I am a 17-year-old girl living in Georgia. The best word to describe me is redeemed because I’m a born again Christian. Like most teenagers, I couldn’t wait to start high school and the freedom that came with it. But God had a different plan.
At the beginning of my freshman year on September 4, 2010, I woke up with pain in my right foot and ankle. By the next week, I could barely walk. I had no idea what happened, but I had pain I never imagined possible. My foot swelled, turned black, hurt to touch and was freezing cold. After seeing several doctors, I was diagnosed with Reflex Sympathetic Dystrophy Syndrome (also known as Complex Regional Pain Syndrome). I had a nerve block a week and physical therapy for four weeks and then entered into remission at the end of 2010.
At the beginning of 2012 I came out of remission. After trying another nerve block which failed, I decided to have a spinal cord stimulator implanted. Before I could have the trial surgery to see if the stimulator was going to work for me, I had to go through a 6-8 week process with the insurance company to see if they’d pay. About halfway through the process the lady in charge of insurance approval calls to prepare me — because she didn’t think I’d be approved. They just don’t approve people so young, and she assumed I’d at least have to get a second opinion.
Instead of falling apart like I would’ve imagined myself doing, I fell to my knees and called on God. The next day she called to tell me my case was in review. She stayed at work longer than her normal work hours because she thought we’d know that day. That evening we got the call that without having to take any further action, I was approved for surgery!
Though I was supposed to be awake for surgery, my doctor put me to sleep and only woke me up when needed. I’ll never forget waking up and hearing the remote beep as the stimulator was turned on. I had no idea what it would feel like or if it would even work. To God be all the glory, I had about 70% pain reduction! I had the final surgery on May 16, 2012.
I wish I could say that once recovery was over my life went back to normal, but it didn’t. Accepting that I have RSDS, has been the hardest thing I’ve done. Until the beginning of 2013, I was not happy with my new life. How does one adapt to such an awful disease and spend every waking hour in pain?
I can never properly describe what happened one night in January, but it was then that I realized that it is possible to have joy when life is not joyful because joy should come from something that is never changing. That something is God. If 100% of our joy lies within Him, then we never have to be depressed when life changes.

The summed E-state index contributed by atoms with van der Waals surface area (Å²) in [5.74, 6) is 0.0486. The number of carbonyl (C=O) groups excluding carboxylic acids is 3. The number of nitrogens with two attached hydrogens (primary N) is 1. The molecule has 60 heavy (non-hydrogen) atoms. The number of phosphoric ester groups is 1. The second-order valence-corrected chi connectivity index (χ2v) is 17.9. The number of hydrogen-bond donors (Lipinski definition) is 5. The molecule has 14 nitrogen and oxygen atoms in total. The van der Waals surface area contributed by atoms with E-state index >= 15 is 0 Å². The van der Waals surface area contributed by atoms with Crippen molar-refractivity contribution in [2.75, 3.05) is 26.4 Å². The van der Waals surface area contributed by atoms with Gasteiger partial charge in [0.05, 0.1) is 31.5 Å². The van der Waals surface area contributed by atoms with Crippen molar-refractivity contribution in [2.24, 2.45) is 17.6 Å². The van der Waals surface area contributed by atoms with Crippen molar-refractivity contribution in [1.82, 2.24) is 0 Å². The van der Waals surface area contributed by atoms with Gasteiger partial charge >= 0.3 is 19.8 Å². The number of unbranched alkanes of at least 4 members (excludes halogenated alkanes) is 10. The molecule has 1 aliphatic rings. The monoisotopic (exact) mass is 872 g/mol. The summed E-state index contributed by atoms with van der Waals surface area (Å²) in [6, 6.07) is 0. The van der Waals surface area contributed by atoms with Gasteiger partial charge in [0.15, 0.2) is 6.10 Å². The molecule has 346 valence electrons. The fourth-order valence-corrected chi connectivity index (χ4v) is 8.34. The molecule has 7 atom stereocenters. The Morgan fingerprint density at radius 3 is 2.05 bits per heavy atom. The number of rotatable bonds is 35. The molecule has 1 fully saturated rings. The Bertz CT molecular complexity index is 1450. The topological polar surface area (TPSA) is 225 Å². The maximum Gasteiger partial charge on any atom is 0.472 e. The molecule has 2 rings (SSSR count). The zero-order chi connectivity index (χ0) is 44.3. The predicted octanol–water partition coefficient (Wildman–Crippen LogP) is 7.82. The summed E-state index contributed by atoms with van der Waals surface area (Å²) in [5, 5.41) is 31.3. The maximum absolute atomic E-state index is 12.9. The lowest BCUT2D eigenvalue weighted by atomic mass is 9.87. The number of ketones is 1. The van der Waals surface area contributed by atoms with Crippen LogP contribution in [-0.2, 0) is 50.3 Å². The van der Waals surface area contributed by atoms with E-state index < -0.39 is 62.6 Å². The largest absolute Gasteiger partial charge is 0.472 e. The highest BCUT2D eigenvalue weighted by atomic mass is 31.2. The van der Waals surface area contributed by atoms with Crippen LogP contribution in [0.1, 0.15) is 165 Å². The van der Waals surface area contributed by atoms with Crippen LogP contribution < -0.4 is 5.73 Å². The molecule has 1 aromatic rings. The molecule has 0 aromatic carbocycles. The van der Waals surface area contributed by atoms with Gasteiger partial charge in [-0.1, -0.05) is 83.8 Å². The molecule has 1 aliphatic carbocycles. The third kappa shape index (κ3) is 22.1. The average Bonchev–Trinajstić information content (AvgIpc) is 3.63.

This isn’t something that comes naturally, but it’s a choice you make every day. It requires believing that He really does “work all things for the good to them that love Him.” It requires complete and 100% faith that this is where He wants you.
I cannot describe what it’s like to wake up every day with my leg on fire, yet still have joy in my heart. I went from asking, “Why me? What have I done to deserve this?” to “I’m so unworthy to be trusted by God to live this life.”
If He let me live what society calls a normal life, then I would never get to experience Him the way I have. God has already promised me an eternity of no pain, so how could I complain about a few years down here living in pain?
Though bad days still come and I still have weak moments, I can honestly say that I am thankful that God shook up my life by giving me RSDS to allow me to experience a life that I never thought possible.
With everything I am I can truly say that it is SO sweet to trust in Jesus!
Katherine Gibson lives in Georgia with her family and will be graduating from high school in 2014.
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The information in this column is not intended to be considered as professional medical advice, diagnosis or treatment. Only your doctor can do that! It is for informational purposes only and represent the author’s personal experiences and opinions alone. It does not inherently or expressly reflect the views, opinions and/or positions of National Pain Report or Microcast Media.